MR. WATTENBERG: But the market wouldnít put it down there.

MR. ROSENTRAUB: Yes, it would.

MR. WATTENBERG: The market would put it out in Bloomington, orArlington.

MR. HUDNUT: No, because thereís no synergy there.

MR. ROSENTRAUB: And not only that, Ben, when youíve got to sellluxury suites at $70,000 a pop, youíve got to have clients to buy it. Weíre not in an era of sports economics, where youíre going to makeyour money by selling individual tickets to suburbanite fans. Youneed big businesses that are going to lay down $70,000 for a luxurysuite, and on top of that --

MR. WATTENBERG: And they call that a business expense.

MR. HUDNUT: Right.

MR. WATTENBERG: So that is taking additional tax dollars fromthis middle-class -- the federal mechanism, or the state income tax.

MR. ROSENTRAUB: Just to keep the record straight, the $70,000 isnot deductible, the tickets are. But, thatís because the IRS changed-- Congress changed the code on that. But, you are right. It issubsidization. But, my point is, to sell those luxury suites, youívegot to be where the businesses are. And the business is downtown,that are going to buy those suites.

MR. HUDNUT: Plus the restaurants and the entertainment. Why isthe Silver Dome moving back downtown? Itís leaving Pontiac and goingback to downtown Detroit, because they discovered they cannot beisolated out in a cornfield, particularly if it freezes over in thewinter time, like it did when they had the Super Bowl there, andnobody could get into the place.

MR. WATTENBERG: In Washington, Abe Polen is building a downtownarena for the hockey and the basketball franchises, and itís aprivate deal.

MR. ROSENTRAUB: Exactly. There are plenty of examples we can gointo.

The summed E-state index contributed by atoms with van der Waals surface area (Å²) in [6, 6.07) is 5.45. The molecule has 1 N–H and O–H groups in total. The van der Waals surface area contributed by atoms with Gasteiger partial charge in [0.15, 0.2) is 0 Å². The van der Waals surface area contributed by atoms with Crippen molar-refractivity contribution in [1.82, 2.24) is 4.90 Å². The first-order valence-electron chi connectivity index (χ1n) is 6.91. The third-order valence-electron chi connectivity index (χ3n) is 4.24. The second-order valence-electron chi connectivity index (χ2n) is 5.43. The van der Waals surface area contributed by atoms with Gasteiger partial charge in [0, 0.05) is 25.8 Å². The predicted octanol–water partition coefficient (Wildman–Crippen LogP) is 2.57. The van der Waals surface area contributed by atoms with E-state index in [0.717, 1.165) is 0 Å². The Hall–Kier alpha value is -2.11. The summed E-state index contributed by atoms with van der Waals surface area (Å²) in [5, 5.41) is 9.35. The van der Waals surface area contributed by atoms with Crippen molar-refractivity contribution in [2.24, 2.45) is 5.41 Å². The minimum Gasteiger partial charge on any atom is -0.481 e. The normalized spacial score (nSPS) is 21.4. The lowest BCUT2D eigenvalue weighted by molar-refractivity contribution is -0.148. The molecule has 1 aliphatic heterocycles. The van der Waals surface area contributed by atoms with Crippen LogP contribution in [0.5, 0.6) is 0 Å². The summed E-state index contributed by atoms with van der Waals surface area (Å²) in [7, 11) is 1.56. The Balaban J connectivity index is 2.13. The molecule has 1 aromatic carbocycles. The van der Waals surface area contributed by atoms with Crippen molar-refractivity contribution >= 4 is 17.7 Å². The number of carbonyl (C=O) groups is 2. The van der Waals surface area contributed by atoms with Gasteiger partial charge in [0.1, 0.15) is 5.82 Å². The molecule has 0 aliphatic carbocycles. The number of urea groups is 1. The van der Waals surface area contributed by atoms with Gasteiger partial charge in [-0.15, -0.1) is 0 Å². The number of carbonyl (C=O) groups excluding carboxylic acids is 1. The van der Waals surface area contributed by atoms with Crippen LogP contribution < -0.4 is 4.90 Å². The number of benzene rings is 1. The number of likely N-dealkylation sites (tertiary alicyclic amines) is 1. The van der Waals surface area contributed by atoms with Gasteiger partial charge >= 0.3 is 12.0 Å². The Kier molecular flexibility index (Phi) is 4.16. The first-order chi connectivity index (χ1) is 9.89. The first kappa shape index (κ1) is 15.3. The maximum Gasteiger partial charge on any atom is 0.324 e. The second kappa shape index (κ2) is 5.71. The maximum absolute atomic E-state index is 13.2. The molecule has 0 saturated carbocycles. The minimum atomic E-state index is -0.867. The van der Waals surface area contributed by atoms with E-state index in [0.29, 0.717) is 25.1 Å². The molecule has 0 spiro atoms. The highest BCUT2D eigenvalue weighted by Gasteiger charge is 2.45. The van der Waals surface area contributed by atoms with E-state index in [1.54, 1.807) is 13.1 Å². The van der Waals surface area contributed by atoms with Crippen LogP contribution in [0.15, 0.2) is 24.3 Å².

MR. HUDNUT: But, in Virginia, for the football -- Iím sorry, forthe baseball theyíre looking at a $350 million price tag for abaseball stadium. Theyíve got about six or eight sites. Theyhavenít selected one yet. Theyíre going to fund it, and Mark saysthis is wrong in his book, with a lottery tax.

MR. ROSENTRAUB: Well, let me give you an example, youíre talkingabout downtown. Nobody did downtown professional team sports biggerthan Cleveland, when they built the facility for the ClevelandIndians, Jacobís Field, when they built Gund Arena. Beautifulfacilities, attracting probably between 5 and 6 million people a day,in the city -- 5-6 million people a year, to events. In the City ofCleveland, almost half the population still doesnít earn above thepoverty level. This doesnít change the economy of a city.

MR. WATTENBERG: And on that note, thank you both very much. Andthank you. For Think Tank, Iím Ben Wattenberg.

ANNOUNCER: We at Think Tank depend on your views to make our showbetter. Please send your questions and comments to: New RiverMedia, 1150 Seventeenth Street, Northwest, Washington, D.C. 20036;or email us at thinktank@pbs.org. To learn more about Think Tankvisit PBS On-line at www.pbs.org. And please let us know where youwatch Think Tank. This has been a production of BJW, Incorporated,in association with New River Media, which are solely responsible forits content. Brought to you in part by ADM, feeding the world is thebiggest challenge of the new century, which is why ADM promotessatellite technology to help the American farmer be even moreproductive. ADM, supermarket to the world. Additional funding isprovided by the John M. Olin Foundation, the Lilly Endowment, theLynde and Harry Bradley Foundation, and the Smith RichardsonFoundation.

(End of program.)